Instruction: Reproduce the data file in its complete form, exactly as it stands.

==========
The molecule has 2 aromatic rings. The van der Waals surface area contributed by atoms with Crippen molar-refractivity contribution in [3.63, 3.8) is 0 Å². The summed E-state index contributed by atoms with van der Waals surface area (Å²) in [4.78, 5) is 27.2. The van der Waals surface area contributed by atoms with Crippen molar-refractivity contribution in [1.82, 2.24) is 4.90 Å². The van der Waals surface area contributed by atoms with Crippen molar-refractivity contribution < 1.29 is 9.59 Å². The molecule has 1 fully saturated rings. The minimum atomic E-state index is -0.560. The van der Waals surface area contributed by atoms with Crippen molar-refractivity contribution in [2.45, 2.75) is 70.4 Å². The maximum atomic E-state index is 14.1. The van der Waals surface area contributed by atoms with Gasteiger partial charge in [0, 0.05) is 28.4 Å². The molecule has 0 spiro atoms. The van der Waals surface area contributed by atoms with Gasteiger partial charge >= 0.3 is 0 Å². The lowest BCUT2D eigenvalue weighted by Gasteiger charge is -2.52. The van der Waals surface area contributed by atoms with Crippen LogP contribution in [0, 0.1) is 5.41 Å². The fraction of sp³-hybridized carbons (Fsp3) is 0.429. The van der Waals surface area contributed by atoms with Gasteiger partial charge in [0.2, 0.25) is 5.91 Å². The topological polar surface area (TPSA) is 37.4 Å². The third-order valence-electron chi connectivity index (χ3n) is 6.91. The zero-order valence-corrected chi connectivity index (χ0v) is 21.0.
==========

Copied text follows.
The molecule has 2 aromatic rings. The van der Waals surface area contributed by atoms with Crippen molar-refractivity contribution in [3.63, 3.8) is 0 Å². The summed E-state index contributed by atoms with van der Waals surface area (Å²) in [4.78, 5) is 27.2. The van der Waals surface area contributed by atoms with Crippen molar-refractivity contribution in [1.82, 2.24) is 4.90 Å². The van der Waals surface area contributed by atoms with Crippen molar-refractivity contribution < 1.29 is 9.59 Å². The molecule has 1 fully saturated rings. The minimum atomic E-state index is -0.560. The van der Waals surface area contributed by atoms with Crippen molar-refractivity contribution in [2.45, 2.75) is 70.4 Å². The maximum atomic E-state index is 14.1. The van der Waals surface area contributed by atoms with Gasteiger partial charge in [0, 0.05) is 28.4 Å². The molecule has 0 spiro atoms. The van der Waals surface area contributed by atoms with Gasteiger partial charge >= 0.3 is 0 Å². The lowest BCUT2D eigenvalue weighted by Gasteiger charge is -2.52. The van der Waals surface area contributed by atoms with Crippen LogP contribution in [0, 0.1) is 5.41 Å². The fraction of sp³-hybridized carbons (Fsp3) is 0.429. The van der Waals surface area contributed by atoms with Gasteiger partial charge in [0.2, 0.25) is 5.91 Å². The topological polar surface area (TPSA) is 37.4 Å². The third-order valence-electron chi connectivity index (χ3n) is 6.91. The zero-order valence-corrected chi connectivity index (χ0v) is 21.0.